Julie James: How businesses can level up their data security game.

Written by Julie James, Sales Director, Certificate Solutions,  Europe, Entrust

IT teams are responsible for a growing attack surface, as more digital platforms and tools are used across their organisation both inside and outside of their network. A recent study conducted by Entrust identified concerning trends in attitudes toward data privacy and highlighted why maintaining cybersecurity standards is more of a priority now than ever before.

All businesses can work toward adopting an “always on” approach to preventing data breaches and maintaining digital vigilance. Enterprises have a responsibility to customers and partners to implement comprehensive cybersecurity measures, but there are a few simple steps organisations can take toward better data privacy practices.


  • Outline your data protection strategy to customers: Be upfront and clear about your data privacy practices with your customers. Our data showed that consumers are looking to companies to show them how their information is secure and how they can protect personal data themselves. Embrace that role.


  • If a breach occurs, be transparent: This tip seems obvious, but not all companies practice it. Customers expect this sort of direct communication, forty-six percent of respondents said it’s on organisations to inform them when a breach happens. In addition, General Data Protection Regulation (GDPR), dictates that businesses must notify those impacted by personal data breaches within 72 hours of becoming aware of the security event. Therefore, businesses must work quickly to contain the breach and alert those impacted by it as soon as possible. It is necessary to have a crisis communications plan to be one step ahead of the breach situation and have less details to think of in the moment. Be brief, direct and factual in sharing the details with impacted parties.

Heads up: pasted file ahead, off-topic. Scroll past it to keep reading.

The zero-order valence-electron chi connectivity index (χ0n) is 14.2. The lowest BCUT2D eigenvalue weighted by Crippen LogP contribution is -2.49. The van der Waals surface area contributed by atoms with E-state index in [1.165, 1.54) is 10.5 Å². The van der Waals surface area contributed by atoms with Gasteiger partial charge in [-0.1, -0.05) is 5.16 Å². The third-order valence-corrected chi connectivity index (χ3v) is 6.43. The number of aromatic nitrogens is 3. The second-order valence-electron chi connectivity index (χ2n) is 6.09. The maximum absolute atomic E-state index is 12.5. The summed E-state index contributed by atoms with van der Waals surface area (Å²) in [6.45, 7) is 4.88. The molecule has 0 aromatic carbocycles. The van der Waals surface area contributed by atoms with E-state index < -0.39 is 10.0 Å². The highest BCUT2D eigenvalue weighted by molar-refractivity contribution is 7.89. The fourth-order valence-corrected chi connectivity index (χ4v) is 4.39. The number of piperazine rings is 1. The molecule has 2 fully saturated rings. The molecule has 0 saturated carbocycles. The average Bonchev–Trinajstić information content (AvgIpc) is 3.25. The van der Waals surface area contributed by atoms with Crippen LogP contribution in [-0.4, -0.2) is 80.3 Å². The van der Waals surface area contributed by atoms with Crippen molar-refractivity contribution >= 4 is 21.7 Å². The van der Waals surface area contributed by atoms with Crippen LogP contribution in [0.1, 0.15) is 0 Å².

• Deploy multi-factor authentication (MFA): Apply two or more authenticators to keep workforce identities secure and help prevent potential breaches. For consumers, consider low friction MFA like mobile push notifications or smartphone biometric reading.


  • Adopt adaptive risk-based authentication: Leverage an added authentication challenge when warranted. Instances when a user logs in from a new device for the first time, signs on at an abnormal time of the day or logs in from a different geolocation are all suitable examples.


  • Go passwordless: We’re telling consumers to practice good password hygiene, use encryption and be vigilant. However, people still make mistakes, which is why eliminating passwords entirely is an even better option altogether. Removing the password effectively stops all password-based attacks. Credential-based password authentication provides substantial protection to keep workforce identities secure. Consumer friendly options for going passwordless include mobile push notifications and FIDO tokens.